There's a new frontier out there: the
Internet, a virtual Wild West for the 21st century.

There's a new frontier out there: the
Internet, a virtual Wild West for the 21st century.

To hear some tell it, it's a wide-open place
filled with opportunity, just waiting for those bold or
clever enough to stake their claim and make their fortune.
Others, though, have found the going harder, and the dream
elusive. And, with the law still catching up, the road to
prosperity is also traveled by snake oil salesmen and
downright bandits.

This year's Critical Issues Symposium at Hope
College will explore that new cyberland of possibility and
peril. Titled "Gold Rush and Ghost Towns: Living with the
Internet," the symposium runs Tuesday-Wednesday, Oct. 3-4,
and will feature presentations on topics ranging from the
ethics of downloading music, to privacy, to whether the
Internet creates community or fragments it.

The public is invited. Except for a late-Tuesday
concert, admission is free.

The Wild West has been adopted as a way of framing
the topic because of issues common to the frontier
experience of the 19th century and the online world of the
nascent 21st, according to Alfredo Gonzales, assistant
provost at Hope and long-time staff coordinator of the
symposium. As examples, he cited the rush to development,
fortunes won and lost, community formed and abandoned,
exploitation, and the tension between law and freedom.

"The metaphor of the Wild West captures well the
current image of the Internet," Gonzales said. "The new
frontier is shaping our culture and who we are as a

"The themes which we have selected--such as
exploration, exploitation, moral and ethical issues, and the
question of community--offer us just a glimpse of the
complexity and impact of the Internet," he said. "While we
will not provide comprehensive coverage of all these themes,
it is certainly our hope to raise questions, provide
information and engage our community in what it is to live
with the Internet."

The symposium will begin with a keynote address on
Tuesday, Oct. 3, at 8 p.m. in Dimnent Memorial Chapel, with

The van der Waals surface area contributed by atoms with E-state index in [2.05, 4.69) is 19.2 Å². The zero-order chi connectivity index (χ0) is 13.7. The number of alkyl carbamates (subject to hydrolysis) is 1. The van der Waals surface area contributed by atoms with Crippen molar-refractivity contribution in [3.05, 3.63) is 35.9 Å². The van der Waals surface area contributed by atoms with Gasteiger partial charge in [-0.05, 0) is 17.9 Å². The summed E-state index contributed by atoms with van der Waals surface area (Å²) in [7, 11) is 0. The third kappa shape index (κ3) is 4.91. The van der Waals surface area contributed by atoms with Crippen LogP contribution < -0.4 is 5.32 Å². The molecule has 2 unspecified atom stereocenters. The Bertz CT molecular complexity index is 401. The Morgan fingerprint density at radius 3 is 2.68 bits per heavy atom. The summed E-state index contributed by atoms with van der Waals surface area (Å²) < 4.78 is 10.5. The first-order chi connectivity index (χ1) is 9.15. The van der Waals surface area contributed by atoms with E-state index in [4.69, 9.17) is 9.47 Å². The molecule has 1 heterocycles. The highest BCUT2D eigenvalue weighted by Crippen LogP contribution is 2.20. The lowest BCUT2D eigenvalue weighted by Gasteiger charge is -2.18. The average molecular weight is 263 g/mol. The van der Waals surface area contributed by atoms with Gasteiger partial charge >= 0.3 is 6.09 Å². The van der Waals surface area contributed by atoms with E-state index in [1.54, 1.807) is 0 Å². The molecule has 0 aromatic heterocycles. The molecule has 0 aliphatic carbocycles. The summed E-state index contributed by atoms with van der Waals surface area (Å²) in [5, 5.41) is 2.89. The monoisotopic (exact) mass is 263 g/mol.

opening speaker Dr. Marshall Van Alstyne presenting
"Internet Dreams: What's new, what's not, and what's next."
Van Alstyne is an assistant professor at the University of
Michigan, where he teaches information economics, electronic
commerce and computer simulation.

At 9:30 p.m. on Tuesday, the Grand Rapids-based
group "Domestic Problems" will perform in the Knickerbocker
Theatre. "Domestic Problems" has established a presence on
the World Wide Web that includes making some of the sextet's
music available on-line, and lead singer Andy Holtgreive
will participate in a panel discussion the next morning
concerning music and the Internet.

Tickets for the concert are $3, and will be
available only to members of the Hope community on Monday-
Thursday, Sept. 25-28, and to the general public on Friday,
Sept. 29, and Monday-Tuesday, Sept. 2-3, while supplies
last. Tickets will be sold during business hours at the
Student Union Desk in the DeWitt Center. The proceeds will
support the Children's After School Achievement (CASA)
program at Hope.

The symposium resumes on Wednesday, Oct. 4, with
the panel presentation on "Music and the Internet: Napster
and All That," at 9 a.m. in Dimnent Memorial Chapel. In
addition to Holtgreive, the panel will include Joel Leach,
who is a music copyright consultant and chair of music
industry studies and percussion at California State
University, Northridge in Los Angeles; and Sean Fochtman, a
member of the Hope residence life staff.

The panel session will be moderated by Dr. Dorothy
M. Bollinger, an attorney with Fox, Rothschild, O'Brien &
Frankel LLP in Pennsylvania who specializes in education law
and cyberlaw. Bollinger will subsequently deliver a keynote
address on Wednesday at 10:45 a.m. in Dimnent Memorial

Two groups of concurrent focus sessions will
follow, at 1 p.m. and 2 p.m. at locations throughout campus.
The sessions will cover a variety of topics, and will
include a presentation by recent Hope alumni Nate Oostendorp
and Rob Malda, who helped co-found, and Peter
Beckman, creator of

The symposium will conclude with a keynote address
on Wednesday at 3 p.m. in the DeWitt Center main theatre.
The speaker will be Linda Bernardi of Mercer Island, Wash.,
who is president of Bernardi And Company, which provides
strategic consulting services concerning new technology

A concert by the Hope College Wind Symphony will immediately precede the opening of the symposium. The group will perform its first concert of the season on Tuesday, Oct. 3 at 6:30 p.m. in Dimnent Memorial Chapel. Admission is free.

First held in 1980, the Critical Issues Symposium
is an annual all-campus event that examines a socially
significant issue via presentations and small group
discussions led by experts. Past symposium topics have
ranged from apartheid in South Africa, to the American
Dream, to genetic engineering and research, to feminism and